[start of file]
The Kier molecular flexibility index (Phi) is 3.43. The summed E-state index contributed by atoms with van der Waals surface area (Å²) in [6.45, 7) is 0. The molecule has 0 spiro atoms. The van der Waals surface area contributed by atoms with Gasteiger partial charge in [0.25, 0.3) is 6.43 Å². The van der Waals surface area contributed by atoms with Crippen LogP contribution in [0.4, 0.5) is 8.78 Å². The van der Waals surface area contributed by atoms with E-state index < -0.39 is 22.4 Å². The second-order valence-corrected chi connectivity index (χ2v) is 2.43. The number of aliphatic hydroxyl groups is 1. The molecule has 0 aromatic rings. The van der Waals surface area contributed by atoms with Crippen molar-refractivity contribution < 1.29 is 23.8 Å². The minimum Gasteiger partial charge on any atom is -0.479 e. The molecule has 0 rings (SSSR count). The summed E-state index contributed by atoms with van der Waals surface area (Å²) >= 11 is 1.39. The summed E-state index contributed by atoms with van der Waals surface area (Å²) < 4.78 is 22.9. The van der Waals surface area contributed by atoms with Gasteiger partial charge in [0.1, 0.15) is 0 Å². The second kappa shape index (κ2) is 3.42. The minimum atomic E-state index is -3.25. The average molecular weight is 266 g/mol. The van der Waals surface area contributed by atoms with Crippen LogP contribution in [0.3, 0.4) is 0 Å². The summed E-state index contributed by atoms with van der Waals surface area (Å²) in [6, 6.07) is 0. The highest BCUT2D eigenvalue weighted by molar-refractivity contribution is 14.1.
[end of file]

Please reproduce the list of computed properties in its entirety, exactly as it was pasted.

The Kier molecular flexibility index (Phi) is 3.43. The summed E-state index contributed by atoms with van der Waals surface area (Å²) in [6.45, 7) is 0. The molecule has 0 spiro atoms. The van der Waals surface area contributed by atoms with Gasteiger partial charge in [0.25, 0.3) is 6.43 Å². The van der Waals surface area contributed by atoms with Crippen LogP contribution in [0.4, 0.5) is 8.78 Å². The van der Waals surface area contributed by atoms with E-state index < -0.39 is 22.4 Å². The second-order valence-corrected chi connectivity index (χ2v) is 2.43. The number of aliphatic hydroxyl groups is 1. The molecule has 0 aromatic rings. The van der Waals surface area contributed by atoms with Crippen molar-refractivity contribution < 1.29 is 23.8 Å². The minimum Gasteiger partial charge on any atom is -0.479 e. The molecule has 0 rings (SSSR count). The summed E-state index contributed by atoms with van der Waals surface area (Å²) >= 11 is 1.39. The summed E-state index contributed by atoms with van der Waals surface area (Å²) < 4.78 is 22.9. The van der Waals surface area contributed by atoms with Gasteiger partial charge in [0.1, 0.15) is 0 Å². The second kappa shape index (κ2) is 3.42. The minimum atomic E-state index is -3.25. The average molecular weight is 266 g/mol. The van der Waals surface area contributed by atoms with Crippen LogP contribution in [0.3, 0.4) is 0 Å². The summed E-state index contributed by atoms with van der Waals surface area (Å²) in [6, 6.07) is 0. The highest BCUT2D eigenvalue weighted by molar-refractivity contribution is 14.1.